London coronavirus: We tried Jamie Oliver’s one ingredient isolation pasta recipe and this is how it went


One of everyone’s biggest fears right now is running out of food.

Shelves remain scarily empty, and food delivery slots are like gold dust, but thanks to trusty old Jamie Oliver we can all breathe a sigh of relief.

He’s got a new TV series out, Jamie: Keep Cooking and Carry On, that offers viewers flexible recipes that utilise the freezer and store cupboard ingredients, tailored to keeping us fed during the coronavirus pandemic.

One of his new dishes is a one ingredient recipe for pasta. Sounds too good to be true right?

MyLondon reporter and keen cook Ellie McKinnell tried out the recipe to see if it really worked.

You start by mixing together flour and water in a bowl (so technically it’s two ingredients) – until it forms a soft but not too sticky dough, something that is kind of just a guessing game the first time round.

I’d recommend about two tablespoons of plain flour per person (although if you’re fancy enough to have strong white bread flour it would probably be better) with about three or four tablespoons of water.

If it is a bit sticky have no fear, just add a bit more flour, and if too floury add a splash of water. It’s surprisingly easy.

You mix it with a fork until it’s got a dough-like consistency, then turn it out on a floured surface to roll out – this is where things get tricky.



The dough was pretty easy to make – you just had to be careful it wasn’t too sticky

The surface has to be very well floured and you will definitely have a few attempts before getting it to stop sticking to either the counter or rolling pin.

The idea is you roll it out until about the thickness of normal fresh pasta – you’re aiming for it to look like tagliatelle – but this is harder to achieve than you think, especially when you’re trying to get it even all over.

Once the dough is rolled, it’s time to cut into half a centimetre thick pieces of pasta. It’s a bit sticky, but keep adding flour and hopefully that should fix it.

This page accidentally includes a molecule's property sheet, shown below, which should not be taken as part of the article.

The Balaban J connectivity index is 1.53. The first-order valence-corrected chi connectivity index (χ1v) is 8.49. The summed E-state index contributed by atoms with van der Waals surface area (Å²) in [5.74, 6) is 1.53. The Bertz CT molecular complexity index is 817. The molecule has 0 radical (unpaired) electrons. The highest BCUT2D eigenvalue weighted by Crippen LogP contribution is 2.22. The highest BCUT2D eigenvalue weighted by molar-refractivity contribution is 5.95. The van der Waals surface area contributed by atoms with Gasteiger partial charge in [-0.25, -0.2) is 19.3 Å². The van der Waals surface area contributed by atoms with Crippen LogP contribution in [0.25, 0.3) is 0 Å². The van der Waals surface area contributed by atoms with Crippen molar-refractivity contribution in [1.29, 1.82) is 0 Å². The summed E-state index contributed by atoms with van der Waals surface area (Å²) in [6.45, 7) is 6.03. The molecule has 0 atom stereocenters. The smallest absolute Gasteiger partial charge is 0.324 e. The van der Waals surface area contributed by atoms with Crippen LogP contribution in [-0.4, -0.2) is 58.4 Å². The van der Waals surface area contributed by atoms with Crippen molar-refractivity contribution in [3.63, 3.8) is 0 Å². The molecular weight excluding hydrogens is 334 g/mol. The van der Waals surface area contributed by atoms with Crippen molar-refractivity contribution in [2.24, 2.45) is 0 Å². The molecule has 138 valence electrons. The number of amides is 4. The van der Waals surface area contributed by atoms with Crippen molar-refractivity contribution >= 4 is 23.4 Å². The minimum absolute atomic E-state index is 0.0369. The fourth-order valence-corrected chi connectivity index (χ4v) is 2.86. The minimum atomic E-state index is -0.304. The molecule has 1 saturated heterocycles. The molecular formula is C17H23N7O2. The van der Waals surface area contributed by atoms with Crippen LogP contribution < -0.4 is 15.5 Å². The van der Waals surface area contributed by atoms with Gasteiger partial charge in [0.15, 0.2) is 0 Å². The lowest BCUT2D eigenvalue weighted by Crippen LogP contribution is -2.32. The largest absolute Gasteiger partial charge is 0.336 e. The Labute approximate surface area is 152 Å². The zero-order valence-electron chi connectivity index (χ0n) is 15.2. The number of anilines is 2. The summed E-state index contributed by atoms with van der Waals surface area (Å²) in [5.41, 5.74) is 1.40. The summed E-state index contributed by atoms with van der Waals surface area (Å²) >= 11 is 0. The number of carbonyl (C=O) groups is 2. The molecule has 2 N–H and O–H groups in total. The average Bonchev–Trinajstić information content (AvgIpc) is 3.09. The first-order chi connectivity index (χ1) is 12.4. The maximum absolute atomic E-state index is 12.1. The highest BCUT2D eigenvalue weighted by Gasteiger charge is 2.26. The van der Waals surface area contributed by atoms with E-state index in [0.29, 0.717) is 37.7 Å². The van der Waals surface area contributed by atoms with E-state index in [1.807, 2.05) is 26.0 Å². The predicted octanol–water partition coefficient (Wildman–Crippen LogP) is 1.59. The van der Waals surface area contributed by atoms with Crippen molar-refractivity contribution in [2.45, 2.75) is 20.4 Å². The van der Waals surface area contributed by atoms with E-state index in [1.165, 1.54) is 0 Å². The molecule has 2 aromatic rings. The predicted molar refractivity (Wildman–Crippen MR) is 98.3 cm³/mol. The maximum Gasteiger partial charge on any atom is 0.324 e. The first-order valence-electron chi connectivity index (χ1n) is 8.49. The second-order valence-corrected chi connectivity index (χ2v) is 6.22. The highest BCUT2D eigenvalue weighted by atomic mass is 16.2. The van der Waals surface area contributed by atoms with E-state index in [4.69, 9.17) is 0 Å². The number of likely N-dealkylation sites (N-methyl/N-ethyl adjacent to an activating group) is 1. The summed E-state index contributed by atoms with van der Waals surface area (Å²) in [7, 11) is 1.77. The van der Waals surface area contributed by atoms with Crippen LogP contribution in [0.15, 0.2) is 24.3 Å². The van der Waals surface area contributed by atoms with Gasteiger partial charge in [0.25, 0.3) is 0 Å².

Now for the hardest bit – getting the pasta from the counter to a pan of water.

The recipe instructs you to toss the pasta gently, making sure it’s coated well in a bit of flour to stop the pasta sticking together when cooking.

Now, unless you are an expert pasta chef you will not be able to do this successfully.



Seconds later the carefully cut strands were ruined

Just peeling the thin pasta strands up from the counter was hard enough – most of them broke or got stuck – so there was no way I was tossing any of the precious strands that had been successfully removed.

I dumped them in a pan of boiling water for 60 seconds, and drained the most unappetising pasta I’d seen in my life.

The strands were obviously somehow way too thick, and the texture was really slimy. In all honesty it reminded me of jellied eels.

Still, I psyched myself up and put a forkful in my mouth. Italians will be furious to hear it, but it tasted pretty good.

I got other family members to try it out with mixed responses – my mum said it was fine but that ‘she could see how bread and pasta were made from the same ingredients’ while my fiance said it was some of the best homemade pasta he’d ever had and couldn’t believe it was just flour and water.



Trust me when I say, it tastes better than it looks

I think that if you made the pasta and added a flavoursome sauce, and some meat and veg no one would be any the wiser that you made it yourself.

Overall shop bought pasta is probably better – and easier – than this homemade recipe, but if you are onto your last bag of penne this will definitely tide you over until you can next get your hands on some.

Do you have any other handy kitchen hacks you’ve come up with during lockdown? If so, get in touch by emailing ellie.mckinnell@reachplc.com





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